Title: Timestorm (Tempest #3)
Author: Julie Cross
Published: January, 2014 by St. Martin’s Griffin
Purchase: The Book Depository
The battle between the Tempest division and Eyewall comes to a shocking conclusion in this final installment of the Tempest trilogy, where the need for survival stretches the boundaries of history, both past and future, and the world Jackson once knew is a place forever marked by the detrimental effects of time travel.
As Jackson recovers from his brush with death, he’s surrounded not only by the people he loves most—his dad, Courtney, and Holly—he’s also amongst a few of the original time travelers. As he learns more about their life and how this world began, it becomes apparent that they need to put a stop to Thomas and Doctor Ludwig’s experimenting at Eyewall Headquarters. What starts out as an escape plan becomes a war between time and humanity, between freewill and peace. It’s the battle Jackson was born to fight and he’s not about to back down. Not for anything. Not for anyone.
What was with that ending? No, I’m not going to give it away, but seriously…I didn’t like it. Timestorm was all over the place for me. There were moments where I was in love with the book, where it managed just the right balance of time-traveller stuff and the romance, but at other times, the book had a tendency to drag. It was the final book, so I expected a back and forth battle between the series-long antagonist, Thomas, and our hero, Jackson, but unfortunately that played out as more of a side issue to the Jackson/Holly love saga.
I’ve looked back at my reviews of the previous two books and noticed that my love for this series has gradually declined with each instalment. I adored Tempest—I couldn’t get enough of that book—but closing the spine on this one, I felt kind of meh. Things were over but I wasn’t devastated by the loss of these characters or overjoyed for them—I was just happy to be done. I think the bizarreness of the ending may have contributed to that, but that’s a whole other issue completely.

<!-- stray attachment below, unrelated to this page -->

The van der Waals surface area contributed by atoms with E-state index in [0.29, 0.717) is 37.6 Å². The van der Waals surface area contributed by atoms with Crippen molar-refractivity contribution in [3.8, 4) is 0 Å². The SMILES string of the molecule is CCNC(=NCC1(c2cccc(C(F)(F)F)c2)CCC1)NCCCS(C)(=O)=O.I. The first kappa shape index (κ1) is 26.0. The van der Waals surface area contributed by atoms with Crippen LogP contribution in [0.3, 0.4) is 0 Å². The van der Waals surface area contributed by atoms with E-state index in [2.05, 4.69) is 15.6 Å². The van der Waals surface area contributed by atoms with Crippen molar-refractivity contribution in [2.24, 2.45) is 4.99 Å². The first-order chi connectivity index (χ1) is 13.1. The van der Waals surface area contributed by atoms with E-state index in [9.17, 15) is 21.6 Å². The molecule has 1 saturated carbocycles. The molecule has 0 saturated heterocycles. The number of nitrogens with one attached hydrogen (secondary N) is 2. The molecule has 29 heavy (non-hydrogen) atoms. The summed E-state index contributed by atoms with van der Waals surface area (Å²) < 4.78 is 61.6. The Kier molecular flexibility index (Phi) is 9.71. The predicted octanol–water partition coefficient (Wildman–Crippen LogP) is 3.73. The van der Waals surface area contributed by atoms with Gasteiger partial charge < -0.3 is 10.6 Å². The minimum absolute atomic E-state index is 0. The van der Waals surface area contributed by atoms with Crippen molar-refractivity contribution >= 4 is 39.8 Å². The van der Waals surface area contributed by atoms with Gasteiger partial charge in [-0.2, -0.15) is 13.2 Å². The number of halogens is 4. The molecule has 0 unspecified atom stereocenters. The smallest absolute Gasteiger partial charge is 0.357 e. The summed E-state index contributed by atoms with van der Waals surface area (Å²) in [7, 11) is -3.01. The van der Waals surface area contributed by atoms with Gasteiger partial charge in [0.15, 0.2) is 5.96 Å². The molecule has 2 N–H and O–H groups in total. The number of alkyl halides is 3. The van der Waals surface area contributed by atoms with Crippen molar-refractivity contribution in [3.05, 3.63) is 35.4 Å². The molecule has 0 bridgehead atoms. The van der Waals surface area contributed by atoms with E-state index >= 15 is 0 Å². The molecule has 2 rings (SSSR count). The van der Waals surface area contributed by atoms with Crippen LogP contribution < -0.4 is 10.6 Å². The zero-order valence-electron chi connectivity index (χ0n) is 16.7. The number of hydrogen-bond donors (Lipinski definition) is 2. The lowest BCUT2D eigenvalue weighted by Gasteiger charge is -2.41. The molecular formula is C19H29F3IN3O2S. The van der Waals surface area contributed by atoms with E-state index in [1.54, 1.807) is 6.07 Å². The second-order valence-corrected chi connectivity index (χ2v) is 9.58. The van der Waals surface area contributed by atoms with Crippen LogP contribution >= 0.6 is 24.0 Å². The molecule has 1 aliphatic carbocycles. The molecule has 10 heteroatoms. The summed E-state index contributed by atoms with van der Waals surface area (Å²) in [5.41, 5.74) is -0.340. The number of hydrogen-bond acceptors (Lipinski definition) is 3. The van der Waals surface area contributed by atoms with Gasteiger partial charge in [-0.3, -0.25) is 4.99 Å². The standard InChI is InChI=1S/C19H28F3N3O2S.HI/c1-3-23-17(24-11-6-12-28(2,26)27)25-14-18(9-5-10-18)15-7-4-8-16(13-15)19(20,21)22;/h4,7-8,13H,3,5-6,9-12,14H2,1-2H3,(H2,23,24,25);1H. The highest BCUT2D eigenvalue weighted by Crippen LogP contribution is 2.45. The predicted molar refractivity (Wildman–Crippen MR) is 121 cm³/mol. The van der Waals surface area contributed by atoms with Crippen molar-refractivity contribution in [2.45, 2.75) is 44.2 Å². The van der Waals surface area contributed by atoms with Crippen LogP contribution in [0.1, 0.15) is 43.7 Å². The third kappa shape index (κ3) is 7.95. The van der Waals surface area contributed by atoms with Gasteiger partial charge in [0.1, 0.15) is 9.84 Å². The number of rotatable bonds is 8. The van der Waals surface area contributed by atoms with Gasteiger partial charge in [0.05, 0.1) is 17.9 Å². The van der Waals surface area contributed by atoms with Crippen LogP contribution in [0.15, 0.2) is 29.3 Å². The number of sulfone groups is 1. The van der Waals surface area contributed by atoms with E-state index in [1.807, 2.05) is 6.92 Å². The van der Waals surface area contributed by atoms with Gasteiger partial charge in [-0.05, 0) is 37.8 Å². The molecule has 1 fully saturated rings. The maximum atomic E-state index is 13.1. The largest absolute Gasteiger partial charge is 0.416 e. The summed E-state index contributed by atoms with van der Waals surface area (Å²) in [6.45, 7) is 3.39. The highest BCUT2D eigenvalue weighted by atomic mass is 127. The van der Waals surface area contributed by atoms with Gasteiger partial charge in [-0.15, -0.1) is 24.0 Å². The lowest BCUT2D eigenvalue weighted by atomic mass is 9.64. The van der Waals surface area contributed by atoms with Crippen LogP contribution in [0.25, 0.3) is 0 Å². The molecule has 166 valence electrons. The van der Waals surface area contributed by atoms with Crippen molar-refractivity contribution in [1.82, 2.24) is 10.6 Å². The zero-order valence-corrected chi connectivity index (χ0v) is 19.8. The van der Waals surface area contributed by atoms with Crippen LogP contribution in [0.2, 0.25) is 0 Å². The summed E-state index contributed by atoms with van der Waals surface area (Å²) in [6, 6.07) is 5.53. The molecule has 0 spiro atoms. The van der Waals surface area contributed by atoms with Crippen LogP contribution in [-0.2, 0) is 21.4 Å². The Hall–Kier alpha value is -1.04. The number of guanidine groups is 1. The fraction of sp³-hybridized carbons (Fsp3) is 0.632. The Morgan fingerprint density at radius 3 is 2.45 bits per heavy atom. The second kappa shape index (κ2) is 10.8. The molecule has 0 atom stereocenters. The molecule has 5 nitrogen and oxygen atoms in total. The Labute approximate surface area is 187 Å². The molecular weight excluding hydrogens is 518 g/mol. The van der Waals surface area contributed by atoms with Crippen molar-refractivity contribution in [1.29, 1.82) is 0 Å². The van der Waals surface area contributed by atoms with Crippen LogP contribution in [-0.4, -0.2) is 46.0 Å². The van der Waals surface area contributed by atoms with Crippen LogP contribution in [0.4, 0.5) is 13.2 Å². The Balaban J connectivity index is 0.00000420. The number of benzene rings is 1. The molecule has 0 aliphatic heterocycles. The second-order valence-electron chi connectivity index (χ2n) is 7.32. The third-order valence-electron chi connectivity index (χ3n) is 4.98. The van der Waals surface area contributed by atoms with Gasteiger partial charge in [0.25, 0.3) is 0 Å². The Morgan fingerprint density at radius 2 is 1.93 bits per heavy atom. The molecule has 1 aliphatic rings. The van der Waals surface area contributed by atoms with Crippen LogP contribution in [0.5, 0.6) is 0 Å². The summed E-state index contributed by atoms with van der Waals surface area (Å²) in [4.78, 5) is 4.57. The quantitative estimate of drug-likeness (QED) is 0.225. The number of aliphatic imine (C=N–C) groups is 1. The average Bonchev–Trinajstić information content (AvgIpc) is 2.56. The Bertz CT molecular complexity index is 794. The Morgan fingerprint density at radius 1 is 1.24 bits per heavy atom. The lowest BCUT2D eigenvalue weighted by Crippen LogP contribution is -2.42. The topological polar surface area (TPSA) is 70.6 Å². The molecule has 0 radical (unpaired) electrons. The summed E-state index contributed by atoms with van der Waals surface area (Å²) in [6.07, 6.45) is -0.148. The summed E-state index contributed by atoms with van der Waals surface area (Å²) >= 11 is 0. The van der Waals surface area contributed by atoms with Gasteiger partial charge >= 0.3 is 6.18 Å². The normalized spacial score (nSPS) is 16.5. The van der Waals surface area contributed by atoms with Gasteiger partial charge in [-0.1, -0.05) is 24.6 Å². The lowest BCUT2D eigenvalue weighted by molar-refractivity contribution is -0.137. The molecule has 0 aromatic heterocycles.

The first half of the book picks things up where Vortex left off, with basically all of the characters trapped on an anti-time travel island. While it was an interesting scenario, I felt that we spent way too long here when we could have been back in New York where the actual plot was. Sure, it helped with character development, but being the final book, it seemed out of place when nothing really came of it. I enjoyed it for a while, but it was pretty much a hundred and fifty or so page obstacle to the plot.
For fans of the Jackson/Holly/007 Holly/Agent Holly love triangle…square? whatever it was, you’re probably going to find the most enjoyment in this. The romance takes the forefront for most of the book as Jackson tries to work his way into yet another version of the girl he watched die at the start of the series. Holly may swoon whenever he tells her that he loves the current version of her, rather than seeing the versions he has been with in the other timelines—and admittedly, I almost found myself falling for his lines too—but really, all he seems to be doing is jumping from one girl to the next, taking whichever Holly he can get.
What I really would have liked to have seen was Jackson faced with two of Holly and having to choose. Or better yet, him making his choice and then that Holly not wanting him anymore. Would he have wormed his way back to the other one then? Of course, I’ll never know because the series is finished, but it doesn’t mean I can’t speculate.
If you can overlook everything I’ve just mentioned about their relationship, you’ll find it moving. They do overcome a lot. Even with all of Jackson’s flaws, I have to hand it to Julie Cross, her characters do have that realness about them. If I weren’t so invested in the outcome of her time travel plot and all of the details she infused it with, I could have let myself slip into the romance side of it more.
Pick up the first book if you haven’t already. While I may not have loved this one, Tempest was excellent.